In September, the Yes campaign won 45 per cent of votes cast, a figure which represents no more than 38 per cent of those eligible to vote. The SNP membership of 85,000 still represents only 2 per cent of the electorate.
These figures make it highly unlikely that the SNP will gather more than 50 per cent of the vote in more than a handful of constituencies in the upcoming general election.
Nevertheless, recent opinion polls suggest that the first-past-the-post system may grant them more than 30 seats at Westminster. In that case, a minority of Scottish voters may end up dictating the future policies of the British government – a government that the majority of Scots want, but which the SNP only wishes to destroy.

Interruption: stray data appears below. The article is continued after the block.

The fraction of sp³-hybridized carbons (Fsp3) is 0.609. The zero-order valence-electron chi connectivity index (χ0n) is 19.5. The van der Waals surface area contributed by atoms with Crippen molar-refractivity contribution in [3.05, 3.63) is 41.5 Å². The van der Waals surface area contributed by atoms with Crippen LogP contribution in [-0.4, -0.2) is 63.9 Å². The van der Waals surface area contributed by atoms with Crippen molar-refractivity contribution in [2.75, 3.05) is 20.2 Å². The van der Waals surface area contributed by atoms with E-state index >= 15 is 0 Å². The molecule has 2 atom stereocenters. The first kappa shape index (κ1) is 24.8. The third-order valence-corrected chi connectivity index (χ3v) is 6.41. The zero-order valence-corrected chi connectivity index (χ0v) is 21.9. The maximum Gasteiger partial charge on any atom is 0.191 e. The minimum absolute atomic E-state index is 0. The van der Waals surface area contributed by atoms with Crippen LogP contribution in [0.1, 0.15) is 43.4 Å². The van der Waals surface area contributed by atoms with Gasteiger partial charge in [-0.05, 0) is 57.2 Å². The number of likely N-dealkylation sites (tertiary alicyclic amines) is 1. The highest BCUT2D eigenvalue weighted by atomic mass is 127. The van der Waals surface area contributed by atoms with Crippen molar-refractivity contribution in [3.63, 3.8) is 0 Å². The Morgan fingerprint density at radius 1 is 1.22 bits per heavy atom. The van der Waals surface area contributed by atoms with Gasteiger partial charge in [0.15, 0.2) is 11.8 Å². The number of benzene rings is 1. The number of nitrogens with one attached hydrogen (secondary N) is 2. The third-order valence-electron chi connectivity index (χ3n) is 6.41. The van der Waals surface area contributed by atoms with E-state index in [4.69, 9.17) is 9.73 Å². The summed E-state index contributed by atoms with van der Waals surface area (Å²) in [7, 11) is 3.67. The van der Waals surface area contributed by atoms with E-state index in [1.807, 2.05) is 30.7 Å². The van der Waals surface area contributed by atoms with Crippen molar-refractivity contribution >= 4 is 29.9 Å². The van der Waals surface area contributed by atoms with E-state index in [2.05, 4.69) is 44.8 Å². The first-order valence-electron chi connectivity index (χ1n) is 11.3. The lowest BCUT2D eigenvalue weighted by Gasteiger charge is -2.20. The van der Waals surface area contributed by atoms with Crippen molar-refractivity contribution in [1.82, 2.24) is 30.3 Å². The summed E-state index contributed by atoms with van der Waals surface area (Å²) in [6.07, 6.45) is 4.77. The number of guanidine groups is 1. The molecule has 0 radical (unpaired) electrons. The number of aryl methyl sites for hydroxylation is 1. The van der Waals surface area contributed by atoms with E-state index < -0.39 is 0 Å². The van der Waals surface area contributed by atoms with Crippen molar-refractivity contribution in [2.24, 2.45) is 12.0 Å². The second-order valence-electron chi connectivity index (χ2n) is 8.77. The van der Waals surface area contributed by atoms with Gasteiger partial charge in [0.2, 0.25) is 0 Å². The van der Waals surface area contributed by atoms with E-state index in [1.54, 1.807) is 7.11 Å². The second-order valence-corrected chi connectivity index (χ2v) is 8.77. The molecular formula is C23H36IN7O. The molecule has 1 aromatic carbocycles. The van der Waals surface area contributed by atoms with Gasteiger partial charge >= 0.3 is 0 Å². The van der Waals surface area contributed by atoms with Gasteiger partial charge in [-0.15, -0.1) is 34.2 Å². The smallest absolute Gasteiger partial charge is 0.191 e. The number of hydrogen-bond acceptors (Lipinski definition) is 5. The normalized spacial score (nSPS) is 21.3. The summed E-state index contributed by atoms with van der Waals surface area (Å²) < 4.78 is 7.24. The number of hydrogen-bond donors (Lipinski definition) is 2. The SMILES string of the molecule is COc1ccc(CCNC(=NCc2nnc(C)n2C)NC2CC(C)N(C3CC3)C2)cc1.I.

It therefore seems logical that for the 2015 general election, unionist parties should form a pact to stand down in constituencies where they might divide the vote and allow the SNP to win by default.
If voters were given a choice between unionist and separatist candidates, it is highly unlikely that the SNP would win more than a handful of seats. The initial reaction of Tories might be to spurn an electoral pact that would benefit Labour and the Liberal Democrats.
However, since they are officially the Scottish Conservative and Unionist Party, wiser heads should realise that a short-term loss of seats is preferable to the long-term loss of their country.